This business exports its produce to 30 countries globally, as well as through major UK retailers, so it is a great example of a company that is taking a traditional domestic product, Cheddar, and bringing it to markets such as Korea and the US


Another business HSBC supported towards the end of 2013 is tReds, a Weymouth-headquartered fashion footwear retailer that wants to increase its store network from 33 outlets to 40 during 2014.

Over-hyped by the press

Simon Taylor, who is Managing Director of QCR – a machinery recycling rental and water management firm – believes that reality isn’t quite the perception, when it comes to bankers.

He comments: “We wanted to acquire another company and received great support from the banks. The way they acted contradicts the banks aren’t willing to lend mantra. It’s not like you read in the papers and the situation is over-hyped by the press.

“Banks can’t start lending to those that don’t pay it back. It’s a no win situation because if they don’t lend they’re ripped to shreds and if they do there is an issue. Businesses are likely to get lent to if the risk is reasonable.”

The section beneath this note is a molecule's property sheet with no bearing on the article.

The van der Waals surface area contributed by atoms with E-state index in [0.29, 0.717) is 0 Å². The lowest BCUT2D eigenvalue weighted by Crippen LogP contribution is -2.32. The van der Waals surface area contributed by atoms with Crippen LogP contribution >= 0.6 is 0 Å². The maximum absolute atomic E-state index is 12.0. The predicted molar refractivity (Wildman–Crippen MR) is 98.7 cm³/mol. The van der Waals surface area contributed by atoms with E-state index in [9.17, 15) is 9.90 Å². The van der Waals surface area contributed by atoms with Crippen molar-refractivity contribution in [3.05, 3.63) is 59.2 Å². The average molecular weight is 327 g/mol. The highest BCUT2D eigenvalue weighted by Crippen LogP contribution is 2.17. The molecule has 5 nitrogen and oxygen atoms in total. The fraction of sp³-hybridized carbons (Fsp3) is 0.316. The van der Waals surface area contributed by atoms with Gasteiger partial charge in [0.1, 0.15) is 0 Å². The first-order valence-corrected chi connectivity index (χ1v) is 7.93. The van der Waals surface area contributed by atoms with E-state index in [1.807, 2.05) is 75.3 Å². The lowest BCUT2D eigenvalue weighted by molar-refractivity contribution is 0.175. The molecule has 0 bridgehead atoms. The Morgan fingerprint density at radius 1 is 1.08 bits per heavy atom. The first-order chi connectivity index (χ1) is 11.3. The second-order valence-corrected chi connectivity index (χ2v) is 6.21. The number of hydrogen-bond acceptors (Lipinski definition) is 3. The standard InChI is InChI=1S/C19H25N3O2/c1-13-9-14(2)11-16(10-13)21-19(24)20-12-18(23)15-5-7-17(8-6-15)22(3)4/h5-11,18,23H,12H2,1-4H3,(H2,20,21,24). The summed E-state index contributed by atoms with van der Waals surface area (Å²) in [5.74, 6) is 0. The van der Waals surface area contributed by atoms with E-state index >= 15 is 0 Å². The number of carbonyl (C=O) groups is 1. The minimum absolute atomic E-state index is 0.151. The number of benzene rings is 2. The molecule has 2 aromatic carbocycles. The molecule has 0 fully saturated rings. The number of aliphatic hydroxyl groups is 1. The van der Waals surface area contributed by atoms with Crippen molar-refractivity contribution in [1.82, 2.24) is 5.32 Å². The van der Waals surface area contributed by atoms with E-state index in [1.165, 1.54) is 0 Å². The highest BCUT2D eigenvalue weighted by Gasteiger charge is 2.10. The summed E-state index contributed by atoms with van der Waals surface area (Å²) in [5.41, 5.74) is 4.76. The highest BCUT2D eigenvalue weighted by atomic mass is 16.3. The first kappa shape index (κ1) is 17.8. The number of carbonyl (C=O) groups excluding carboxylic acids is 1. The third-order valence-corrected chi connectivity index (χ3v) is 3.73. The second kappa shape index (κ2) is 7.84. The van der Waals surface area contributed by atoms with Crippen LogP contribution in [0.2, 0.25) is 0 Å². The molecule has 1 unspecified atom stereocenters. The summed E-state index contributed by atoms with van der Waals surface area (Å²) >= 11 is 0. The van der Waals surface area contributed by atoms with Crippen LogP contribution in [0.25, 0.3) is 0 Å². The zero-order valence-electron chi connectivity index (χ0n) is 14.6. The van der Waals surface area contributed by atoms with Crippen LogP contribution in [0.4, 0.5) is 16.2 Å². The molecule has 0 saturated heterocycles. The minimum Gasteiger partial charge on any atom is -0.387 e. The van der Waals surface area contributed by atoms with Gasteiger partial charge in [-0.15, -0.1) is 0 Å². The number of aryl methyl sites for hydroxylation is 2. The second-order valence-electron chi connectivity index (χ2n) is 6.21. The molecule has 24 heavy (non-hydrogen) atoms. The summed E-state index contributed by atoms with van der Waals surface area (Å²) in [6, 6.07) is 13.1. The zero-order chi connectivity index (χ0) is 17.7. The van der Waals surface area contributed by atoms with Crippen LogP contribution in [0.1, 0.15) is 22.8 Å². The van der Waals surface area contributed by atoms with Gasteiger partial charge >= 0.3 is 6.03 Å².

Financial commentator has called them 'Banksters'

Financial commentator Max Keiser has called them ‘Banksters’

So what has set them apart?

Gary comments: “What links these two businesses is the type of finance they are utilising to help fund their growth.

“Both have used funding that makes use of their assets and it is clear that the type of finance businesses are using is changing, with trade, invoice and equipment finance becoming more popular.

“Companies, particularly those that are capital intensive, no longer just rely on traditional debt-based lending; they are using alternative solutions and finance that utilise the company’s assets and is helping their funding needs.”

And Gary says that not much has changed in what the banks are looking for.